Effects of task types on interactional competence in oral communication assessment

Thumbnail Image
Vo, Sonca
Major Professor
Gary Ockey
Committee Member
Journal Title
Journal ISSN
Volume Title
Research Projects
Organizational Units
Organizational Unit

The Department of English seeks to provide all university students with the skills of effective communication and critical thinking, as well as imparting knowledge of literature, creative writing, linguistics, speech and technical communication to students within and outside of the department.

The Department of English and Speech was formed in 1939 from the merger of the Department of English and the Department of Public Speaking. In 1971 its name changed to the Department of English.

Dates of Existence

Historical Names

  • Department of English and Speech (1939-1971)

Related Units

Journal Issue
Is Version Of

Studies of interaction in speaking assessment have highlighted problems regarding

the unequal distribution of interaction patterns in interviews versus paired formats (Van Lier,

1989; Young & He, 1998). These studies, however, only looked at verbal interaction

features, and no attempts in these studies were made to investigate both verbal and nonverbal

interaction features elicited in interviews versus paired formats. Therefore, the purpose of

this dissertation is to examine the effects of task types on the elicitation of interaction

features in speaking assessment. The study has three aims: investigate which interaction

features raters noticed when evaluating interaction in the individual and paired discussion

task; investigate if these different tasks elicited similar or different interaction features; and

examine the extent to which these features contributed to variance in interactional

competence scores across task types. To achieve these goals, an individual scripted interview

and a paired discussion task are analyzed using a mixed-methods approach.

A qualitative analysis of 32 verbal reports from four raters judging test takers’

interactional competence showed that raters attended to five nonverbal and 14 verbal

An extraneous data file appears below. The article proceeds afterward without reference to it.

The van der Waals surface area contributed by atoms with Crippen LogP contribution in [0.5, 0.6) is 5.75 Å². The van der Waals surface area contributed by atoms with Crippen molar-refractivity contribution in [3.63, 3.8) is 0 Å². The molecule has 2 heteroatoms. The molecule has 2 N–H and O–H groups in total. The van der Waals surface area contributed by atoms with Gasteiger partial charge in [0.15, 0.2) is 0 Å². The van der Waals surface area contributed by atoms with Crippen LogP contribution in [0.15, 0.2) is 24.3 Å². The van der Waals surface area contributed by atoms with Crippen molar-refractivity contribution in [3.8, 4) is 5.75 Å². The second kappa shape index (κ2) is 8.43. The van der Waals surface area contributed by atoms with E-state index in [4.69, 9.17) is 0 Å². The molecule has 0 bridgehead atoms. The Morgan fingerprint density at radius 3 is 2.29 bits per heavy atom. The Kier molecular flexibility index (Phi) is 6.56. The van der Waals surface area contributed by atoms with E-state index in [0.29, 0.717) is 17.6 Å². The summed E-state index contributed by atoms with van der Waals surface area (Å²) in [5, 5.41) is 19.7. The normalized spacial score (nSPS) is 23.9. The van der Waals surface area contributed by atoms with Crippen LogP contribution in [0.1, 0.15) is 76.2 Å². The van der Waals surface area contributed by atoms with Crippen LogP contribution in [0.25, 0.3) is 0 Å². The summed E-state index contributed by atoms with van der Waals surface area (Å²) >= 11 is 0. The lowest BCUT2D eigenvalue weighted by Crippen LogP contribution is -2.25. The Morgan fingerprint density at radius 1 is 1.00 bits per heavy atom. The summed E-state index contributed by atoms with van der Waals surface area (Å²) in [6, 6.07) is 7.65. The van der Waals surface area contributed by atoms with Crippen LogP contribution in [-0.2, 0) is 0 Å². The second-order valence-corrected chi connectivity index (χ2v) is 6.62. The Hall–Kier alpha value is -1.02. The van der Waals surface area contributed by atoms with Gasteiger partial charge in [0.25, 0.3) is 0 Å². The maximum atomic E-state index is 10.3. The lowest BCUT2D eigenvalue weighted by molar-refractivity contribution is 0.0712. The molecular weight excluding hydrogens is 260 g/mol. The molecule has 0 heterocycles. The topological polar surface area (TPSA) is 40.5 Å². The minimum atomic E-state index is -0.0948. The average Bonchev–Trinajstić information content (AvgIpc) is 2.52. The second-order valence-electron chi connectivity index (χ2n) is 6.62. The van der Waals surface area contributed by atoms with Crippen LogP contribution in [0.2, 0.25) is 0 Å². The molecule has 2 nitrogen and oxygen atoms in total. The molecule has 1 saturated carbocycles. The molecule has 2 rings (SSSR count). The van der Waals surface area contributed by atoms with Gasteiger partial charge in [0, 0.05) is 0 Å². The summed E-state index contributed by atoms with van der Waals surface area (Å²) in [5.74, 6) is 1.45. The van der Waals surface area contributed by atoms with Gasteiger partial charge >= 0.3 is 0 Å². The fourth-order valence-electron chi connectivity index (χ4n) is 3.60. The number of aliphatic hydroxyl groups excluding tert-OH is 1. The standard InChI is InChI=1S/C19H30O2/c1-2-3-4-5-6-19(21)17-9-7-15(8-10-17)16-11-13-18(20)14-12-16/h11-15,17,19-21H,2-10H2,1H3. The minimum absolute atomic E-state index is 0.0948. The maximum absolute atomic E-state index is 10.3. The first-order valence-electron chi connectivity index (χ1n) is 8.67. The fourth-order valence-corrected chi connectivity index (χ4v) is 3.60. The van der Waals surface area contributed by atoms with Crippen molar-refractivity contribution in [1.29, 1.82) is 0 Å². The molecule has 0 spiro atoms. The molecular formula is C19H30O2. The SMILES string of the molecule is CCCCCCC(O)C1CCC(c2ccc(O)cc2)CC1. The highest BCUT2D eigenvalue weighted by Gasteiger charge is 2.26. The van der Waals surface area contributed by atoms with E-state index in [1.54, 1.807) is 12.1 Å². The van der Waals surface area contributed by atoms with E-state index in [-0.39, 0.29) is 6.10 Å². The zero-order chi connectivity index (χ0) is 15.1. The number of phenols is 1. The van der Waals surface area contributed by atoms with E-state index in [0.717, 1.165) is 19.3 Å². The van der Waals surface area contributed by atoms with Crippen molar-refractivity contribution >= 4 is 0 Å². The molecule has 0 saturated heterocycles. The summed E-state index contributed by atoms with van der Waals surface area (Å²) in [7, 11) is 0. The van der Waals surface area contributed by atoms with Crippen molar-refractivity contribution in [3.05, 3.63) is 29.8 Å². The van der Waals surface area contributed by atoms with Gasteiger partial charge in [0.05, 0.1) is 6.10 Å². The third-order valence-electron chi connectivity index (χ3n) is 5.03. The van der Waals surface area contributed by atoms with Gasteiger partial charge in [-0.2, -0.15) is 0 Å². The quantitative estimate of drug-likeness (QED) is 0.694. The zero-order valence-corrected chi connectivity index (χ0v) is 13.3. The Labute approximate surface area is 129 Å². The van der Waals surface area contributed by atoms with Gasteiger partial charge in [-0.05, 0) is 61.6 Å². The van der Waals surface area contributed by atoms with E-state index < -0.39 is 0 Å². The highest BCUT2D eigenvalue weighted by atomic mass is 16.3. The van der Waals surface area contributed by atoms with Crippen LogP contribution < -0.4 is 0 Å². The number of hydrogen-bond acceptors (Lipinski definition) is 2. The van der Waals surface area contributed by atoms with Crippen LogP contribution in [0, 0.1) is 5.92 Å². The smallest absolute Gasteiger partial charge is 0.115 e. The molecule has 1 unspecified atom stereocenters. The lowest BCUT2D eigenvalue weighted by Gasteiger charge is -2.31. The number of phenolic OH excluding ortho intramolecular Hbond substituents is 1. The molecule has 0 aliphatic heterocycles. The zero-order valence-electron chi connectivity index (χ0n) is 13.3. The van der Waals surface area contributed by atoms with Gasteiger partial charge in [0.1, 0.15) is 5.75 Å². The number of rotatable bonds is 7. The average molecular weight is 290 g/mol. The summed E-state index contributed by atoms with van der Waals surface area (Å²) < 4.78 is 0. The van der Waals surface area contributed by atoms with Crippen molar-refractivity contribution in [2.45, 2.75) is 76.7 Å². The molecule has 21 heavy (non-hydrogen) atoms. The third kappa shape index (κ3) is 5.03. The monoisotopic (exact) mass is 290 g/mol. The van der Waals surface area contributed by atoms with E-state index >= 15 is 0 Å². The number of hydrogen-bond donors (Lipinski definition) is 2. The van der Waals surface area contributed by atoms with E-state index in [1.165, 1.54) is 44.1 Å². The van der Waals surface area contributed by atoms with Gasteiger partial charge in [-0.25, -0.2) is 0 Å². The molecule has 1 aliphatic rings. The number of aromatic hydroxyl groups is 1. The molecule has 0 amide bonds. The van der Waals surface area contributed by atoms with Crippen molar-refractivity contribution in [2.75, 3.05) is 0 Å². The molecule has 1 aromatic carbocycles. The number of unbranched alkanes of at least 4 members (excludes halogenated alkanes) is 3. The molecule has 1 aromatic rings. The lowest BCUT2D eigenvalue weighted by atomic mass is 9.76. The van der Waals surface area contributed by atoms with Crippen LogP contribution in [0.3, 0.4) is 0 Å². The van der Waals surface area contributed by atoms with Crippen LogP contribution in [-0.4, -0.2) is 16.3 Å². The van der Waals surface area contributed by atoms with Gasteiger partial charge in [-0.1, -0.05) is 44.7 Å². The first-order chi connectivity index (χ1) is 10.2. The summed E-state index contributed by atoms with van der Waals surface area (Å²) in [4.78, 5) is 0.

interaction features in both tasks. An interaction ability scale was developed based on those

features. Two raters evaluated 68 test-taker performances both analytically using the scale

and holistically using an interactional competence scale. The analytic scores were used to

conduct an exploratory factor analysis which revealed four factors: body language, topic

management, interactional management, and interactive listening. Logistic regression

analyses showed that while the individual task elicited more topic management features, the

paired discussion task elicited more interactional management features. Then, the holistic and

analytic scores were analyzed using simple regressions, which showed that body language

and topic management features predicted interactional competence scores in the individual

task, whereas body language, topic management, interactional management, and interactive

listening features were predictors of scores in the paired discussion task.

The findings suggest that both nonverbal and verbal interaction features are important

in the interactional competence construct. The paired format provides test takers with more

opportunities to demonstrate their interactional ability. The study also suggests the

importance of rater training in evaluating interactional competence.

Subject Categories
Wed May 01 00:00:00 UTC 2019